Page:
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A Chronology of
Tobacco in the Civilized World

THOMAS E. ADDISON, MD / San Francisco Medicine Jul98

More important health issues by
Paul Goettlich


Cigarette smoking remains one of the most important preventable causes of death and disease. In recent years, SFMS has provided strong leadership in the efforts to curtail use of tobacco. As part of our historical perspective, we asked Dr. Tom Addison to provide us with a sweeping overview of tobacco issues, with a focus on California and San Francisco.

1492. After landing in the Caribbean, Columbus and his men notice the natives' fondness for chewing and smoking the dried leaves of an aromatic plant. The Indians inhale smoke through a Y-shaped pipe called a tobaga, thought by etymologists to be the origin of the name of the plant. While Columbus scolds his men for sinking to the level of the savages by mimicking their habit, he was reported to have said that, "it was not within their power to refrain."

1556. Tobacco use spreads to the old world through Spain and Portugal. Jean Nicot de Villemain, the French ambassador to Lisbon, sends seeds of the tobacco plant to Catherine de Medicis, then Queen of France. The plant that grew from these seeds is christened Nicotina tabacura by Linnaeus, thereby immortalizing Jean Nicot's name. Later the addictive alkaloid is called nicotine.

1761. Dr. John Hill, in his paper Cautions against the Immoderate Use of Snuff, describes what he believes to be two cases of malignancies of the respiratory tract thought to be caused by tobacco.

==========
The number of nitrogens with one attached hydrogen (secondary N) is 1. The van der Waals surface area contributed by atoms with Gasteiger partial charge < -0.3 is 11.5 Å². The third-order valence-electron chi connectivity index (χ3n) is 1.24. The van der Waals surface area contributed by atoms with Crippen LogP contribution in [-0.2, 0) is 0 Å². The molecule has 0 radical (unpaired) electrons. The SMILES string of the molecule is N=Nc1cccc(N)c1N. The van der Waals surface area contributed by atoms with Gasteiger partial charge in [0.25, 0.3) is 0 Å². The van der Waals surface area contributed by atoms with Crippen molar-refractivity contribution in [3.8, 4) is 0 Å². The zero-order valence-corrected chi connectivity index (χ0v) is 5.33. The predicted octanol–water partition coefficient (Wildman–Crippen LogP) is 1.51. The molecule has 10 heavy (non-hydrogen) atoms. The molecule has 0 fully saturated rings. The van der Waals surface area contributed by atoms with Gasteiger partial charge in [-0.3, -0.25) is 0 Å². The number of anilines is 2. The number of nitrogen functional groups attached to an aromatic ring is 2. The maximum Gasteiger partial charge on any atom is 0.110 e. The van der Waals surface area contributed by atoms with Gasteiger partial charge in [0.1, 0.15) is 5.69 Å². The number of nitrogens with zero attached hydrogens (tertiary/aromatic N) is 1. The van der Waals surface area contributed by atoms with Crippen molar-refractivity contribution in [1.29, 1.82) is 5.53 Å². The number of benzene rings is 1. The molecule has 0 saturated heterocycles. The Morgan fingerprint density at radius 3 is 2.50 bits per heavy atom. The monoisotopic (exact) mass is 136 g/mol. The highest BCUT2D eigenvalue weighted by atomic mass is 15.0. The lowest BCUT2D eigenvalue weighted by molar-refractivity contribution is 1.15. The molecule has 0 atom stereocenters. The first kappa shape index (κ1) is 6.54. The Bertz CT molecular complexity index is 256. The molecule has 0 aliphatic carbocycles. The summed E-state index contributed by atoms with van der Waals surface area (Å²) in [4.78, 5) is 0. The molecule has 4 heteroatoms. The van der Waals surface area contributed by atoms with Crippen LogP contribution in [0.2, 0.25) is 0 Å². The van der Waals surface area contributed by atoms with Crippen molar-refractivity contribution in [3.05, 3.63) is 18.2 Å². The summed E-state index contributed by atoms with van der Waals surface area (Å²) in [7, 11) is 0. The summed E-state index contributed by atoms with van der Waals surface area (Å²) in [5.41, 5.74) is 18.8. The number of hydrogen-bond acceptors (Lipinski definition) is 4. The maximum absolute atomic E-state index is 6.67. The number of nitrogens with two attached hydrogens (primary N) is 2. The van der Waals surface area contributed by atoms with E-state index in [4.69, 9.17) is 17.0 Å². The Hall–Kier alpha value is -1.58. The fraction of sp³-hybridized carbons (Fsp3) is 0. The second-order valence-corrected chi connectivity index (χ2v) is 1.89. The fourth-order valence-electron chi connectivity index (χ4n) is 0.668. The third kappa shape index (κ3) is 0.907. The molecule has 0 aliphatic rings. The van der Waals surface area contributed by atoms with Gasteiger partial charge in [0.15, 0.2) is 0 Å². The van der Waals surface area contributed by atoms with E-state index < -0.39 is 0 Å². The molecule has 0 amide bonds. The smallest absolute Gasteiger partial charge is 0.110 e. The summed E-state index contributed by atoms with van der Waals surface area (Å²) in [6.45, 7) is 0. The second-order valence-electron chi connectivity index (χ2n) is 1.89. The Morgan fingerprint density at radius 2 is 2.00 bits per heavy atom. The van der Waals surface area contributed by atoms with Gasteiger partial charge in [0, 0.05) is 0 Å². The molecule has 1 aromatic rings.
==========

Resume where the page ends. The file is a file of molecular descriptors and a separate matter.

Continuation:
1881. James E. Bonsack invents the automated cigarette-making machine. It can produce 200 cigarettes per minute, a production rate which would have previously taken 50 workers, thereby markedly reducing the cost of production. Within one year the largest cigarette manufacturer sells more than a billion cigarettes annually.

1900. Smoking is primarily a male habit and most smokers choose cigars. Smoking cigarettes is considered pedestrian and unmanly.

1912. Hugh Morrison Davies performs the first successful lobectomy for lung cancer. Physicians did not know that the thorax should be drained postoperatively and the patient dies in eight days from an empyema.

1917. During World War I cigarettes become the smoke of choice as pipes and cigars prove unmanageable at the front. Between 1910 and 1919 cigarette production increases by 633% from under 10 billion/year to nearly 70 billion/year, and cigarette smoking begins to become fixed among American men. The American Red Cross and the Young Men's Christian Association, previously opposed to the propagation of cigarettes, actively supply them to the troops overseas.

1919. Alton Ochsner, a medical student at Washington University in St. Louis, attends a postmortem of a patient with a disease so rare the he was told he would never see another case...lung cancer.

1927. The American Tobacco Company begins a campaign claiming that 11,105 physicians endorse Lucky Strikes as "less irritating to sensitive or tender throats than any other cigarettes."